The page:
The John W. Foster Camp #2 hosted a triple ceremony event on Saturday, 25 September 2021. The first event took place at Mariah Hill Cemetery for Private William Schwartz of the 42nd Indiana. The second event honored Private David Jackson Smith of Company G, 136th Indiana Infantry, who was the last Civil War soldier buried in Spencer County, Indiana, and took place at Oak Hill Cemetery in Chrisney, Indiana. The third event took place at Beasley Cemetery and honored Private Benjamin Bunton of Company F, 1st Indiana Cavalry.
We want to thank all who participated and attended the ceremonies. Sons of Union Veterans of the Civil War camps participating include the John W. Foster Camp #2 (Hosting Camp), Ben Harrison Camp #356, John B. Anderson Camp #223, Calhoun Camp #2 (Kentucky), and the 27th Indiana Sons of Veterans Reserve.
Other groups participating include the Brig. Gen. Eli Huston Murray Chapter of the National Society of Daughters
of the Union 1861-1865, the Evansville Society of the Children of the American Revolution, the Hugh McGary Sr. Chapter of the 1812 Society, the Ohio Valley Sons of the American Revolution, the National Society of the Colonial Dames 17th Century, and the American Legion (Post 242, Santa Claus, Indiana).
Foster Camp members Dennis Hutchinson and Joshua Claybourn participated in Spring Heritage Day at the Rockport Lincoln Pioneer Village. Dennis showed guests the clothing, equipment, and lifestyle of Civil War soldiers. Joshua Claybourn, stationed under Dennis’s fly, offered a book for sale regarding Abraham Lincoln.
On 20 June 2020, David Hoesli (John W. Foster Camp #2 Commander), Dennis Hutchinson, PCC (current Dept. of Indiana Commander), and Brian Lankford (John W. Foster Camp #2 Sr. Vice Commander), replaced the broken headstone for Private Benjamin F. Buntin. Benjamin F. Buntin is the 3rd Great Uncle of J. W. Foster Camp brother Thomas J. Carson Jr. Private Buntin mustered into Company F of the 1st Indiana Cavalry. Commander Hoesli helped Thomas Carson with the paperwork to obtain the headstone. Buntin is buried in the Beasley Cemetery in Spencer County, Indiana.
As part of an initiative to protect and preserve historic records, documents, and photographs pertaining to the Civil War era and subsequent Civil War veterans’ activities housed in the Vanderburgh County Coliseum, several local groups are partnering together in a collaborative approach. The effort, approved today at a vote of the Vanderburgh County Commissioners, is spearheaded by the:
(1) University of Southern Indiana and its Univ. Archives and Special Collections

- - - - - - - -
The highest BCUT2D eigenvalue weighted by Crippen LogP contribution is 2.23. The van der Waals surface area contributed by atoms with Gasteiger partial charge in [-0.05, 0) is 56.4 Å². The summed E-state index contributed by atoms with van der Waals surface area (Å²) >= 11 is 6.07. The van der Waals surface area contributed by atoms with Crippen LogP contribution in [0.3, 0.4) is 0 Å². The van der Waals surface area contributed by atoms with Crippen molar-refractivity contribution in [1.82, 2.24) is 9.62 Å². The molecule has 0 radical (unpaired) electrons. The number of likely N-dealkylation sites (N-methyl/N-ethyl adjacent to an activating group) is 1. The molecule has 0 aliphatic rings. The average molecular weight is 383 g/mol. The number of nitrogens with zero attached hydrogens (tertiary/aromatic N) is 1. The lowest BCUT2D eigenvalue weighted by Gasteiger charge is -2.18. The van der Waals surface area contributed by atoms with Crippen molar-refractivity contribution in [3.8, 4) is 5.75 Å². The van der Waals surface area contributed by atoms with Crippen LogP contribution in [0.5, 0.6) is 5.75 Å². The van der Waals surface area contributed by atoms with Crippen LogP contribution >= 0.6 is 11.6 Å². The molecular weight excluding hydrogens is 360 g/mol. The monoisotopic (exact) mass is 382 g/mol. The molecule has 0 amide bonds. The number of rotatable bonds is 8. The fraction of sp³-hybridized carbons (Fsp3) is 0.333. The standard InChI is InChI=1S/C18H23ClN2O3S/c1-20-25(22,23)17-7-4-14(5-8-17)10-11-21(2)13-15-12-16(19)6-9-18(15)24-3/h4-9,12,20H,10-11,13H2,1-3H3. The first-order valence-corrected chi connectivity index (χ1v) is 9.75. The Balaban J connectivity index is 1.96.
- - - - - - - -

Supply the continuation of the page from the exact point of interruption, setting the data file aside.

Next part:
(2) Veterans Council of Vanderburgh County, Indiana, Inc.
(3) Vanderburgh County Commissioners
(4) Sons of Union Veterans of the Civil War (Foster Camp)
The Coliseum is home to a large quantity of historic records, documents, and photographs of the Civil War era, but these artifacts are fragile and environmentally at risk of decay and deterioration.
The University of Southern Indiana (USI)—with its expertise, faculty, staff, resources, and facilities— will perform basic preservation and conservation on the materials to protect and restore them. Once completed, select materials will be scanned for online display.
The Coliseum, operated by the Veterans Council, houses a variety of military artifacts, memorabilia, documents, and photographs, particularly the Grand Army of the Republic (GAR) and its allied orders. The GAR was a fraternal organization for Civil War veterans.
“Preservation of Civil War and GAR memorials is a big part of our mission,” said Dennis Hutchinson, commander for the local camp of the Sons of Union Veterans of the Civil War (SUVCW). “We were eager to prompt this collaboration and we are excited to assist in preserving these important documents for future generations.”
“For many years local historians wanted to inventory and preserve historic items in the Coliseum. Thanks to USI’s expertise and resources, we can ensure these important records will be cared for,” said SUVCW secretary Joshua Claybourn.
About the Sons of Union Veterans of the Civil War (SUVCW)
The Sons of Union Veterans of the Civil War is a fraternal organization dedicated to preserving the history and legacy of veteran heroes who fought and worked to save the Union in the American Civil War. Organized in 1881 and chartered by Congress in 1954, SUVCW is the legal heir and successor to the Grand Army of the Republic. The John W. Foster Camp No. 2 of the SUVCW was organized on 11 July 2014.
About the USI University Archives and Special Collections (UASC)
The UASC is committed to acquiring and preserving material about the development and operations of USI and regional history, focusing on the southwestern region of Indiana. The UASC preserves and organizes materials for research and includes 600 regional collections, over 700 audio/video tapes, and 43,000 images and documents online.